Critics storm that health care reform is "a cruel hoax and a delusion." Ads in 100 newspapers thunder that reform would mean "the beginning of socialized medicine."
The Wall Street Journal's editorial page predicts that the legislation will lead to "deteriorating service." Business groups warn that Washington bureaucrats will invade "the privacy of the examination room," that we are on the road to rationed care and that patients will lose the "freedom to choose their own doctor."
All dire - but also wrong. Those forecasts date not from this year, but from the battle over Medicare in the early 1960s. I pulled them from newspaper archives and other accounts.
Yet this year those same accusations are being recycled in an attempt to discredit the health reform proposals now before Congress. The heirs of those who opposed Medicare are conjuring the same bogeymen - only this time they claim to be protecting Medicare.
Indeed, these same arguments we hear today against health reform were used even earlier, to attack President Franklin Roosevelt's call for Social Security. It was denounced as a socialist program that would compete with private insurers and add to Americans' tax burden so as to kill jobs.
Daniel Reed, a Republican representative from New York, predicted that with Social Security, Americans would come to feel "the lash of the dictator." Sen. Daniel Hastings, R-Del., declared that Social Security would "end the progress of a great country."
John Taber, a Republican representative from New York, went further and said of Social Security: "Never in the history of the world has any measure been brought here so insidiously designed as to prevent business recovery, to enslave workers."
In hindsight, it seems a bit ridiculous, doesn't it? Social Security passed, and the republic survived.
Similar, ferocious hyperbole was unleashed on the proposal for Medicare. President John Kennedy and later President Lyndon Johnson pushed for a government health program for the elderly, but conservatives bitterly denounced the proposal as socialism, as a plan for bureaucrats to make medical decisions, as a means to ration health care.
The American Medical Association was vehement, with Dr. Donovan Ward, the head of the AMA in 1965, declaring that "a deterioration in the quality of care is inescapable." The president of the Association of American Physicians and Surgeons went further and suggested that for doctors to cooperate with Medicare would be "complicity in evil."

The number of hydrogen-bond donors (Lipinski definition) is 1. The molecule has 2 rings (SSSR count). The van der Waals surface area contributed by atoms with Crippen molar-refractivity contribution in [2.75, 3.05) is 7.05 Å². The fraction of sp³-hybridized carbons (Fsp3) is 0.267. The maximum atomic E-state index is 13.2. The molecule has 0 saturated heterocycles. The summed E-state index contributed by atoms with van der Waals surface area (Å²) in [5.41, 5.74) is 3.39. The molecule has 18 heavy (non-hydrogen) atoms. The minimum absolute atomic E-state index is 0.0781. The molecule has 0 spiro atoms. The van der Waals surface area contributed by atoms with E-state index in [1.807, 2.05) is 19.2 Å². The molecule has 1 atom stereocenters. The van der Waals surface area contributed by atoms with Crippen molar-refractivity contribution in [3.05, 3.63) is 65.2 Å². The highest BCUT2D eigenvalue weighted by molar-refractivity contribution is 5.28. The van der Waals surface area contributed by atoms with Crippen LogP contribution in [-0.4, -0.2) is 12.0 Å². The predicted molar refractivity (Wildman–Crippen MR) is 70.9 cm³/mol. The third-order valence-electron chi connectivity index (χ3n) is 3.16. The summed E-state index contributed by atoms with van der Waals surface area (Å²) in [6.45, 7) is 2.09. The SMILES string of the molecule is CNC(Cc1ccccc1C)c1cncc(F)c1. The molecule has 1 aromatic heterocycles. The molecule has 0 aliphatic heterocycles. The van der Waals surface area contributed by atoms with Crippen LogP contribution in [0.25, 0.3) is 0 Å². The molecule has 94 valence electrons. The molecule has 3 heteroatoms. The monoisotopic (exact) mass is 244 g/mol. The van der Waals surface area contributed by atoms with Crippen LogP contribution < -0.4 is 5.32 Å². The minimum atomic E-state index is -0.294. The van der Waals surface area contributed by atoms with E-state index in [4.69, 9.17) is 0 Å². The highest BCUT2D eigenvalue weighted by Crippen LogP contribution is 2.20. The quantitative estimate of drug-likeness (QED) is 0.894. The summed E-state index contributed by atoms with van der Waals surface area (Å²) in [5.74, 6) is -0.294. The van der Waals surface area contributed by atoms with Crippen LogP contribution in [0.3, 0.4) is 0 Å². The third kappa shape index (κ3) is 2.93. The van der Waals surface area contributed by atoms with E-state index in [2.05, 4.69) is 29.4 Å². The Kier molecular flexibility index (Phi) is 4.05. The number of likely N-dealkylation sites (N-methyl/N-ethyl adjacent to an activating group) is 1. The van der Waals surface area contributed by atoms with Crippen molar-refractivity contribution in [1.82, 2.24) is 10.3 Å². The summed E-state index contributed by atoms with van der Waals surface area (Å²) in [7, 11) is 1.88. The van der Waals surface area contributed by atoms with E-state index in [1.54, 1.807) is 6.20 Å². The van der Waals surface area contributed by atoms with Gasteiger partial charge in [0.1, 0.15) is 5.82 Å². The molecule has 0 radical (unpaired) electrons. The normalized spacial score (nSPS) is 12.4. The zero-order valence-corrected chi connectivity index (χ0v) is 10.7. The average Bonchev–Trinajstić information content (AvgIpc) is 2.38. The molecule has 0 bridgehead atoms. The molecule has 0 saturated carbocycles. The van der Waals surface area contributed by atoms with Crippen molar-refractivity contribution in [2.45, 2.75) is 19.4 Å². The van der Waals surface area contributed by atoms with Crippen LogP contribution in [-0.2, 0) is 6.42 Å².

The Wall Street Journal warned darkly in editorials in 1965 that Medicare amounted to "politicking with a nation's health." It quoted a British surgeon as saying that in Britain, government health care was "crumbling to utter ruin" and suggested that the United States might be heading in the same direction.
"The basic concerns and arguments were the same" in 1935 against Social Security, in 1965 against Medicare, and today against universal coverage, said Nancy J. Altman, author of The Battle for Social Security, a history of the program. (The quotes against Social Security above were taken from that book.)
These days, the critics of Medicare have come around because it manifestly works. Life expectancy for people who have reached the age of 65 has risen significantly. America is no longer shamed by elderly Americans suffering for lack of medical care.
Yet although America's elderly are now cared for, our children are not. A Johns Hopkins study found that hospitalized children who are uninsured are 60 percent more likely to die than those with insurance, presumably because they are less likely to get preventive care and to be taken to the doctor when sick. The study suggested that every year some 1,000 children may die as a consequence of lacking health insurance.
Why is it broadly accepted that the elderly should have universal health care, while it's immensely controversial to seek universal coverage for children? What's the difference - except that health care for children is far cheaper?
Granted, there are problems in the House and Senate bills - in particular, they falter on cost-containment. In the same way, there were many specific flaws in the Social Security and Medicare legislation, but, in retrospect, it's also clear that they were major advances for our nation.
It's now broadly apparent that those who opposed Social Security in 1935 and Medicare in 1965 were wrong in their fears and tried to obstruct a historical tide. This year, the fate of health care will come down to a handful of members of Congress, including Sens. Joe Lieberman, Blanche Lincoln, Ben Nelson and Mary Landrieu. If they flinch and health reform fails, they'll be letting down their country at a crucial juncture. They'll be on the wrong side of history.